18 August 1590, three years after the first English child, his granddaughter Elizabeth Virginia Dare, was born in North America, Governor John White returned to the first English colony, the settlement Roanoke on an island off North Carolina, only to find it completely abandoned and the 118 settlers gone without a trace.
“I willed them, that if they should happen to be distressed in any of those places, that then they should carve over the letters or name, a Cross in this form, but we found no such sign of distress. And having well considered of this, we passed toward the place where they were left in sundry houses, but we found the houses taken down, and the place very strongly enclosed with a high pallisade of great trees, with cortynes [curtains] and flankers very fortlike, and one of the chief trees or posts at the right side of the entrance had the bark taken off, and 5 feet from the ground in fair capital letters was graven CROATOAN without any cross or sign of distress;” (John White, “The Fifth Voyage of M. John White into the West Indies and Parts of America called Virginia, in the year 1590”)
|A19th century imagination of White and his people discovering the “Croatoan” inscription.|
The greatest colonial empire the world had ever seen somehow got out the wrong side of bed with its first colony in North America. In 1584, an island just off the coast of North Carolina was discovered by explorers who sailed at the behest of Sir Walter Raleigh to find land that might be used to establish a permanent settlement. Unfortunately, the lush island, named Roanoke, was already settled by the Croatan, probably a branch of the larger Roanoke tribe. Their chief accompanied the explorers back home to England and initially, peaceful relations were established between the indigenous people and the 100 settlers that arrived in 1585. The latters’ food situation became tense, though, since they arrived far too late in the year to cultivate crops and decided to forage on the grounds of their other neighbours, the Aquascogoc, burned down their village and, fearing retribution, left Roanoke for good. A second attempt was made to settle Roanoke a year later in 1587 under the command of John White, who was one of the first settlers, together with 150 men, women and children, including his pregnant daughter Eleanor Dare. His granddaughter Virginia Dare was born on 18 August 1587 as the first English child in North America. In autumn, White decided to sail back to England to gather more provisions for the colony and promised to return immediately. Alas, England’s war with Spain dragged on, the Great Armada sailed in the following year and White didn’t - until he finally managed to cross the Atlantic again in 1590.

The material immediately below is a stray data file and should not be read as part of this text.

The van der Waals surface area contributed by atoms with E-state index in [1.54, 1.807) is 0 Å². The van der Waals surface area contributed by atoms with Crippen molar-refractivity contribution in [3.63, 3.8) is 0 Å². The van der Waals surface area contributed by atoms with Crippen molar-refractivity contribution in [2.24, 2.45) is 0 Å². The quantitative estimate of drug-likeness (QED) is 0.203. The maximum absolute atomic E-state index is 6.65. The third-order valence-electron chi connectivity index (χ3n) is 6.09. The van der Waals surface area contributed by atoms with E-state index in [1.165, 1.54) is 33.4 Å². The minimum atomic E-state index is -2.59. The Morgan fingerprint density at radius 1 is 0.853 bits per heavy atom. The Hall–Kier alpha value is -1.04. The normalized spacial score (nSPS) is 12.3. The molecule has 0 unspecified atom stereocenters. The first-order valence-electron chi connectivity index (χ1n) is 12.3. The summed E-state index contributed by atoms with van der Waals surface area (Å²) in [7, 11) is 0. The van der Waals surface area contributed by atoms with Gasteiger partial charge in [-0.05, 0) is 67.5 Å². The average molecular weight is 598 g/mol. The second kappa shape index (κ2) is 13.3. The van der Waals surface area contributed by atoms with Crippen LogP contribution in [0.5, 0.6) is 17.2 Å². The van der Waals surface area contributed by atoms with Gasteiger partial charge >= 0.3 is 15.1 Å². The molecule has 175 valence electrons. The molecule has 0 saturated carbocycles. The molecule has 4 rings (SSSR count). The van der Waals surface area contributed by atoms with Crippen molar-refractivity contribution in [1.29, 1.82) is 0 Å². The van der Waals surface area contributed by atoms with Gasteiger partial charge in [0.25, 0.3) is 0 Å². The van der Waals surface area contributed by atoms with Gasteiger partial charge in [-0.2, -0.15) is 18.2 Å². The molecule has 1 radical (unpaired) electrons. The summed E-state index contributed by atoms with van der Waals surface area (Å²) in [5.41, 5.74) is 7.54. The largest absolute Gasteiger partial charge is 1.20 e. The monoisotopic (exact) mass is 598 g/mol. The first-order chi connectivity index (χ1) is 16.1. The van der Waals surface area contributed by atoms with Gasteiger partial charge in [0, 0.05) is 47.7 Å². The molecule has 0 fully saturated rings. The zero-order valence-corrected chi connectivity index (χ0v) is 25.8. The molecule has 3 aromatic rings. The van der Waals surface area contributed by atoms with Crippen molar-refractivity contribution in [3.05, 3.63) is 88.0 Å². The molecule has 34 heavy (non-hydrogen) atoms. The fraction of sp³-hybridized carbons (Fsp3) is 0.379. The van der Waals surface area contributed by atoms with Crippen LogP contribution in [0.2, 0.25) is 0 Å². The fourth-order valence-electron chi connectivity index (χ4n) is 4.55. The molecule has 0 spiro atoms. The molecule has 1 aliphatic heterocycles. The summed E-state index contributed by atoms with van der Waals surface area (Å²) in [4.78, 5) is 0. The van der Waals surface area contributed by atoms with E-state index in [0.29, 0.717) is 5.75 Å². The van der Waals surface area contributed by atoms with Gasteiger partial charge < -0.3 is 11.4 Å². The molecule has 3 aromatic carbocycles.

|John White's eyewitness account of an Algonkin ritual from 1585|
|"Virginia Dare" Tobacco, circa 1871|